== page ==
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Investment Committee Meeting Minutes - July 2017

  • By Mark Fletcher
  • 31 Jul, 2017
June was another good month for markets, in general terms, with many of the major developed markets once again flirting with new all-time highs. However, we have a sense that all may not be as it seems.

Covering the Month of June 2017


  • The UK equity market looked set for another turbulent month following the surprise outcome of the general election

  • Sterling fell sharply on news of the result, echoing the dramatic moves in currency markets following last year’s vote for Brexit

  • The move in currency put pressure on the share prices of companies perceived to be closely correlated with the UK economy, resulting in some divergence in the performance of internationally exposed companies relative to more domestically oriented businesses. However, these moves were noticeably less violent than those seen post-Brexit and followed some recovery of domestic stocks year-to-date

  • The Monetary Policy Committee (MPC) voted by a majority of 5-3 to maintain interest rates at 0.25% in June, a significant narrowing from the 7-1 vote for no action seen in May

  • Just 1.7% of household income was left unspent in the first quarter of the year – the lowest savings ratio since records began in 1963 – raising doubts over consumers’ ability to bolster economic growth in the months ahead. The latest UK retail sales report added to these fears, as retail sales contracted by more than expected, falling 1.6% in May


  • The US equity market held on to gains over the month of June despite a rise in volatility as investors assessed the impact of the US Federal Reserve (Fed) raising interest rates

  • The Fed voted to raise interest rates by 0.25%, the second increase this year, bringing them to their highest level since 2008. It also confirmed its forecast for a further increase this year and three more in 2018

  • US Fed chair Janet Yellen signalled that the US economy would be able to withstand higher interest rates, though there were signs that the outlook for the US economy was mixed. While the rise was widely anticipated given a backdrop of low unemployment, other economic indicators, including inflation expectations, have been weaker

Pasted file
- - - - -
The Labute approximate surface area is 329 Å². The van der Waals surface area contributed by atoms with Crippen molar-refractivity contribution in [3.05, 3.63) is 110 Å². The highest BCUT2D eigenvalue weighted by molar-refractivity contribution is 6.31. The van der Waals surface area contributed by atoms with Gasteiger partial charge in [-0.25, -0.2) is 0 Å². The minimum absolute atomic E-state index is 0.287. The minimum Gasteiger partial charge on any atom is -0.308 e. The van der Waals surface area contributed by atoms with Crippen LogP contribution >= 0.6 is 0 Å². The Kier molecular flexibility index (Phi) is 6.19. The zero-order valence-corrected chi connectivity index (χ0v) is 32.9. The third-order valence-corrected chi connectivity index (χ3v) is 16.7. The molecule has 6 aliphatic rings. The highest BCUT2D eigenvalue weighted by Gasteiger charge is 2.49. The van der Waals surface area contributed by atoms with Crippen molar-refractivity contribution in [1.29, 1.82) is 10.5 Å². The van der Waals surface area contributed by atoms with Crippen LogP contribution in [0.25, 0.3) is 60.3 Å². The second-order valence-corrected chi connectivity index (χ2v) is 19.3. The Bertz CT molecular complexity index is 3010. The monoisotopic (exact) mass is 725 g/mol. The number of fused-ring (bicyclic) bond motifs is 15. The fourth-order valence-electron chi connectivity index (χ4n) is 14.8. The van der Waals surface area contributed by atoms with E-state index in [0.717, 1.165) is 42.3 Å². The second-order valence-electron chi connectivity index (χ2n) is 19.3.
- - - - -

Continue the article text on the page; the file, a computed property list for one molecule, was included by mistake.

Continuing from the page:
• The US Department of Labor reported that prices for goods, excluding food and energy, increased by 1.7% from May 2016, slowing steadily from earlier in the year. The weakness in inflation has added to signs that the US economic growth rate may be slower than forecast

  • Technology stocks, the strongest performing sector of the year so far, saw share prices fall more than any other sector over the month

  • Crude oil tumbled into a bear market territory on concerns that a global supply glut would persist. The fall in oil then dragged down the share price of energy stocks

  • While the share prices of technology and energy stocks remained under pressure, financials, and banks in particular, were supported in the wake of higher interest rates, to become the strongest performing sector over the month 


  •  In local currency terms, European equity markets retreated in June. The month was marked by monetary policy headlines as the three major central banks – European Central Bank (ECB), Bank of England (BoE), and US Federal Reserve (Fed) – all held policy meetings
  • The ECB kept its interest rate policy unchanged. Yet the key development was the subtle changes in guidance and forecasts. The ECB dropped its guidance that interest rates might fall further, saying that it now expects borrowing costs to stay at present levels for an extended period

  • In addition, previous wording in the ECB introductory statement characterised the risks faced by the economy as tilted to the downside; this was modified to indicate that risks are now broadly balanced given the pick-up in growth. Nonetheless, the ECB warned that inflation levels remained subdued, requiring continued easing in monetary policy

  • In terms of forecasts, the ECB marginally raised its 2017 euro-area GDP growth projections to 1.9% from 1.8%, while reducing its 2017 inflation projections to 1.5% from 1.7%  


  • Asian equity markets continued to rally in June, with Taiwan, Korea, India and Indonesia all hitting new record highs. Taiwan benefited from the strong performance of its tech sector, while Korea’s gains were supported by positive earnings revisions and reduced political uncertainty

  • In China, economic indicators for May suggested a steady near-term growth path

  • Australia’s equity market lagged, with the energy sector the biggest drag on performance as the oil price weakened, while a pick-up in bond yields led to a sharp selloff in real estate investment trusts  


  • Emerging equity markets extended their winning ways by advancing higher in June, edging past developed markets for the sixth month in a row

  • An improving economic landscape and some upbeat earnings results provided a comforting backdrop with most emerging market currencies holding steady despite US interest rates being hiked for the third time in six months

  • Emerging Asia was the best performing region, led by the tech-heavy equity market of Taiwan

  • The biggest sector gains within emerging markets were technology and healthcare, with the slump in oil prices having a negative effect on energy stocks

  • In EMEA (Europe, Middle East and Africa), strong performances from Greece and Turkey could not offset weakness from Qatar, Russia and South Africa

  • The knock-on effect of lower energy prices was felt in Russia, which was the weakest performing equity market in emerging Europe